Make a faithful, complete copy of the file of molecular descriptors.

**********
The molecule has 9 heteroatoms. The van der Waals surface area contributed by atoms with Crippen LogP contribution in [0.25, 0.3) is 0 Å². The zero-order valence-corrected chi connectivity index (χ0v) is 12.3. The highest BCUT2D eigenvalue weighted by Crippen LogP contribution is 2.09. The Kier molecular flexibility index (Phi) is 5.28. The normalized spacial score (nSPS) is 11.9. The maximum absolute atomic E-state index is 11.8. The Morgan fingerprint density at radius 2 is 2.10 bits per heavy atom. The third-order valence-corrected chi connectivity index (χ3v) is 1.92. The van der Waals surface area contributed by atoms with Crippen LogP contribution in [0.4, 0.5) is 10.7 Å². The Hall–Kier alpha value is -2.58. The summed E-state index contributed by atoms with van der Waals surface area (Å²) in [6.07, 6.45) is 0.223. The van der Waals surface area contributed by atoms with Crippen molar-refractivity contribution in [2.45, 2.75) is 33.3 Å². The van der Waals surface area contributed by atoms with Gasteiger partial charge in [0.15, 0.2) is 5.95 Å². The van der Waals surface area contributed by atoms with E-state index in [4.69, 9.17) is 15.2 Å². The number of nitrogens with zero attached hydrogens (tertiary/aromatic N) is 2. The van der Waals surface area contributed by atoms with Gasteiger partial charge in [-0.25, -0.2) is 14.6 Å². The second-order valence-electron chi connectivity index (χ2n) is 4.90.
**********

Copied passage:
The molecule has 9 heteroatoms. The van der Waals surface area contributed by atoms with Crippen LogP contribution in [0.25, 0.3) is 0 Å². The zero-order valence-corrected chi connectivity index (χ0v) is 12.3. The highest BCUT2D eigenvalue weighted by Crippen LogP contribution is 2.09. The Kier molecular flexibility index (Phi) is 5.28. The normalized spacial score (nSPS) is 11.9. The maximum absolute atomic E-state index is 11.8. The Morgan fingerprint density at radius 2 is 2.10 bits per heavy atom. The third-order valence-corrected chi connectivity index (χ3v) is 1.92. The van der Waals surface area contributed by atoms with Crippen LogP contribution in [0.4, 0.5) is 10.7 Å². The Hall–Kier alpha value is -2.58. The summed E-state index contributed by atoms with van der Waals surface area (Å²) in [6.07, 6.45) is 0.223. The van der Waals surface area contributed by atoms with Crippen molar-refractivity contribution in [2.45, 2.75) is 33.3 Å². The van der Waals surface area contributed by atoms with Gasteiger partial charge in [0.15, 0.2) is 5.95 Å². The van der Waals surface area contributed by atoms with E-state index in [4.69, 9.17) is 15.2 Å². The number of nitrogens with zero attached hydrogens (tertiary/aromatic N) is 2. The van der Waals surface area contributed by atoms with Gasteiger partial charge in [-0.25, -0.2) is 14.6 Å². The second-order valence-electron chi connectivity index (χ2n) is 4.90.